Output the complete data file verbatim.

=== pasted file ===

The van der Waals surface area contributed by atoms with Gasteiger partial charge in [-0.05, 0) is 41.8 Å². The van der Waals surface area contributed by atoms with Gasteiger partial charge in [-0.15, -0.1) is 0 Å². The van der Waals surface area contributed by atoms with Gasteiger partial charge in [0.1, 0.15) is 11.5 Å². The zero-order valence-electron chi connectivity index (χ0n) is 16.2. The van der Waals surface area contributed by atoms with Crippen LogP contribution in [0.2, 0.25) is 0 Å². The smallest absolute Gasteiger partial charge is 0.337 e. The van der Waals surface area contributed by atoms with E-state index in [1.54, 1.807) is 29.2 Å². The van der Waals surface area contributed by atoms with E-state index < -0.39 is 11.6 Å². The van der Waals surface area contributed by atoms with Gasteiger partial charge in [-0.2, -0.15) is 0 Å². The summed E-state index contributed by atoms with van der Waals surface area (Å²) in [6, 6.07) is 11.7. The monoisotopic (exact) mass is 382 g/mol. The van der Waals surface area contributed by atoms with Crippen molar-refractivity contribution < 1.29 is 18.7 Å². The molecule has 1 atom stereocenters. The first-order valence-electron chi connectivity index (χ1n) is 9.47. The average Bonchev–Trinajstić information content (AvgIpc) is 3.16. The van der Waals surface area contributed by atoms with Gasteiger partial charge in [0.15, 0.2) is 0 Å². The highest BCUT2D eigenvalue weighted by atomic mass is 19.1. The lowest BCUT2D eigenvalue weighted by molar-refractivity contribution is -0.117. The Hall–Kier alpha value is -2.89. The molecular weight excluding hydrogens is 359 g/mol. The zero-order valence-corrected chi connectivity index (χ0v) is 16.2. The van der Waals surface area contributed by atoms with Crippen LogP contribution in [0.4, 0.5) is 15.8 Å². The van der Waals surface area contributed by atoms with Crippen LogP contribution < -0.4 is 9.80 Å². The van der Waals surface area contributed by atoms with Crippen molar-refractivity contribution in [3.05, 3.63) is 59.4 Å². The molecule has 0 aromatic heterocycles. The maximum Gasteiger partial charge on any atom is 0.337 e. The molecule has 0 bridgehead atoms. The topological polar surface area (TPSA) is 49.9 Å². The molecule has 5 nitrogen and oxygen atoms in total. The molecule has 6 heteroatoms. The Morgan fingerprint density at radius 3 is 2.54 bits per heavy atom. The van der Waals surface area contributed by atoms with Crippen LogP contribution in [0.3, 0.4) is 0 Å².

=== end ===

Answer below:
The van der Waals surface area contributed by atoms with Gasteiger partial charge in [-0.05, 0) is 41.8 Å². The van der Waals surface area contributed by atoms with Gasteiger partial charge in [-0.15, -0.1) is 0 Å². The van der Waals surface area contributed by atoms with Gasteiger partial charge in [0.1, 0.15) is 11.5 Å². The zero-order valence-electron chi connectivity index (χ0n) is 16.2. The van der Waals surface area contributed by atoms with Crippen LogP contribution in [0.2, 0.25) is 0 Å². The smallest absolute Gasteiger partial charge is 0.337 e. The van der Waals surface area contributed by atoms with E-state index in [1.54, 1.807) is 29.2 Å². The van der Waals surface area contributed by atoms with E-state index < -0.39 is 11.6 Å². The van der Waals surface area contributed by atoms with Gasteiger partial charge in [-0.2, -0.15) is 0 Å². The summed E-state index contributed by atoms with van der Waals surface area (Å²) in [6, 6.07) is 11.7. The monoisotopic (exact) mass is 382 g/mol. The van der Waals surface area contributed by atoms with Crippen molar-refractivity contribution < 1.29 is 18.7 Å². The molecule has 1 atom stereocenters. The first-order valence-electron chi connectivity index (χ1n) is 9.47. The average Bonchev–Trinajstić information content (AvgIpc) is 3.16. The van der Waals surface area contributed by atoms with Gasteiger partial charge in [0.15, 0.2) is 0 Å². The highest BCUT2D eigenvalue weighted by atomic mass is 19.1. The lowest BCUT2D eigenvalue weighted by molar-refractivity contribution is -0.117. The Hall–Kier alpha value is -2.89. The molecular weight excluding hydrogens is 359 g/mol. The zero-order valence-corrected chi connectivity index (χ0v) is 16.2. The van der Waals surface area contributed by atoms with Crippen LogP contribution in [0.4, 0.5) is 15.8 Å². The van der Waals surface area contributed by atoms with Crippen LogP contribution < -0.4 is 9.80 Å². The van der Waals surface area contributed by atoms with Crippen molar-refractivity contribution in [3.05, 3.63) is 59.4 Å². The molecule has 0 aromatic heterocycles. The maximum Gasteiger partial charge on any atom is 0.337 e. The molecule has 0 bridgehead atoms. The topological polar surface area (TPSA) is 49.9 Å². The molecule has 5 nitrogen and oxygen atoms in total. The molecule has 6 heteroatoms. The Morgan fingerprint density at radius 3 is 2.54 bits per heavy atom. The van der Waals surface area contributed by atoms with Crippen LogP contribution in [0.3, 0.4) is 0 Å².